“In 2014, we were ranked 142, and in the last two years India has gone from 131 to 130,” Arun Jaitley said.
As a good news, with India climbing over 30 places in a few years in the World Bank’s ‘Ease of Doing Business’ global rankings, getting into the top 50 countries is a distinct possibility over the short term, Finance Minister Arun Jaitley said on Tuesday.
“We jumped over 30 places in three years, and as Prime Minister Narendra Modi had said about setting a target to get among the top 50… I believe it is eminently doable,” Jaitley told reporters here following the release of World Bank Group’s latest report ‘Doing Business 2018: Reforming to Create Jobs’.
“In 2014, we were ranked 142, and in the last two years India has gone from 131 to 130,” he said.
India for the first time has moved into the top 100 in the World Bank rankings from its 130th position last year, riding on sustained government reforms which include making tax paying easier, according to the report.
“This is the highest jump any country has made in the ease of doing business rankings and is significant for India for our efforts on the 10 rankings’ criteria,” Jaitley said.
“These 10 parameters are so tough that you don’t get credit for the reforms introduced till you actually see their results on the ground,” he said, adding that the World Bank’s cut-off date for considering performance is June of every year.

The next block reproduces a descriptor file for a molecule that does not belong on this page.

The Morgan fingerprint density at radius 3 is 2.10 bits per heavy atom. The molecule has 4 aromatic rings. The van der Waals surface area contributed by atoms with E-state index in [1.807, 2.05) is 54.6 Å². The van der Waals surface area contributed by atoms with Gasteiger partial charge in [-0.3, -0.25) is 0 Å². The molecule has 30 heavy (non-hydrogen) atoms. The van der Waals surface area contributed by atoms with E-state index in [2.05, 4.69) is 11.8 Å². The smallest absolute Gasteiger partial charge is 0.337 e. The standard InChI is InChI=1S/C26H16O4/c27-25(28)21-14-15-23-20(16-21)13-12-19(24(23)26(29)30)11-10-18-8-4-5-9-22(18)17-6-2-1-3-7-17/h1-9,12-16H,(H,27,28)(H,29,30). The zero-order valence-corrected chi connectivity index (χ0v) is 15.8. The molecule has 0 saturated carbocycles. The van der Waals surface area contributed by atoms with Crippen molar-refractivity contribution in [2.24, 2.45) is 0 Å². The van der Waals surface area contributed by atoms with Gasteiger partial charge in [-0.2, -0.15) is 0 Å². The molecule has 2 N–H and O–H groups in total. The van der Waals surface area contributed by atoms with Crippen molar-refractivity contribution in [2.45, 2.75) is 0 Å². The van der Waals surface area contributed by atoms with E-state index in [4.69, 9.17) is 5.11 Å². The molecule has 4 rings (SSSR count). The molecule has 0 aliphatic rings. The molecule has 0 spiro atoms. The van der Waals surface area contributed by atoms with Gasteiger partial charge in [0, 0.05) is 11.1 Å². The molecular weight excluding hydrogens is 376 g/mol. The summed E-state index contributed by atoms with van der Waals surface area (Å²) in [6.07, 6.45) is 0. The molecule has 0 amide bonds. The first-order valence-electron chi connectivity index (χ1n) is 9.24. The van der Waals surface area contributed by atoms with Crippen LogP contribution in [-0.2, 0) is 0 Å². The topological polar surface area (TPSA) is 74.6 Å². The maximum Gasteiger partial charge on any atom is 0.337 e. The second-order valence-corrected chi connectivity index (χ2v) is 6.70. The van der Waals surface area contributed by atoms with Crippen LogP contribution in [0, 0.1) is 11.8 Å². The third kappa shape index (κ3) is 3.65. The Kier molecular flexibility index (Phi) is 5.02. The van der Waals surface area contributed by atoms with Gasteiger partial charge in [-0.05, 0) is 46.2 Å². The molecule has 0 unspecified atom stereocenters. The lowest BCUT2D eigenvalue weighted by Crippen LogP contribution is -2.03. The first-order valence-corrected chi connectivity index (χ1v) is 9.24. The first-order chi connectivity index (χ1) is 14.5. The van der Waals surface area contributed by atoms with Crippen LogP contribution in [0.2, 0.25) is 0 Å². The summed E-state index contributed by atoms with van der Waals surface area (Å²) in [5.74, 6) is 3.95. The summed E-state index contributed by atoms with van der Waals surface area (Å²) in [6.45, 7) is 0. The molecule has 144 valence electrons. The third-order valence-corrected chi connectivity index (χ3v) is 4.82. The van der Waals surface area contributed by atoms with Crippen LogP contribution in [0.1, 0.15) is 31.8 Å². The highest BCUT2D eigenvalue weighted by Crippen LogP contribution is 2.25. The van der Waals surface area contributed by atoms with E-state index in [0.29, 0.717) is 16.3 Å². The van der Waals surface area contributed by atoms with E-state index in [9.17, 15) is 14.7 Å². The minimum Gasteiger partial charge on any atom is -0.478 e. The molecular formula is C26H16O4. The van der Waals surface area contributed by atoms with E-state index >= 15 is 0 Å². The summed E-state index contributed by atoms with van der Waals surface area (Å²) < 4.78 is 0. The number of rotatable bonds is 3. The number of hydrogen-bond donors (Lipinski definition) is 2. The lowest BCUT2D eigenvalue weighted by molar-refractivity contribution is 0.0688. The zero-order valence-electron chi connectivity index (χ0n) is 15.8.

Listing the areas which had boosted India’s ranking, Jaitley said that on “protection of minority investors” India had come up to fourth place on account of reforms like bringing in the Companies Act and setting up of the National Company Law Tribunal (NCLT).
The report recognises India as one of the top 10 improvers in this year’s assessment, though the report does not take into account the Goods and Services Tax (GST) rolled out on July 1.
“The biggest jump comes in the area of taxation reforms where we were ranked 172 last year and have moved up 53 places to be at 119 this year,” Jaitley said, adding that India can hope to get credit for GST in the rankings for “subsequent years”.
“India made paying of taxes easier by requiring that payments are made electronically to the Employees Provident Fund and introducing a set of administrative measures for easing compliance with corporate income tax,” the report said.
“India, with eight reforms, was one of this year’s top 10 improvers worldwide and the leading regional performer. This is the first year that India is in the top 100 economies globally,” it added.
The Finance Minister noted that both on “ease of getting credit” and “electricity connections” India has come up to the 29th position this year.
“On resolving insolvency, we were 136… then we brought in the Bankruptcy Code and now we have climbed 33 places to 103rd position,” he said.
While there has been substantial progress, India still lags in areas such as starting a business, enforcing contracts and dealing with construction permits, where there is a lot of work in progress that would help improve rankings further, he added.
“India has moved to 100th position as a result of a number of reforms by the government. India is moving ahead in absolute ranking as well,” Annette Dixon, Vice President, South Asia region, World Bank, told reporters earlier in the day.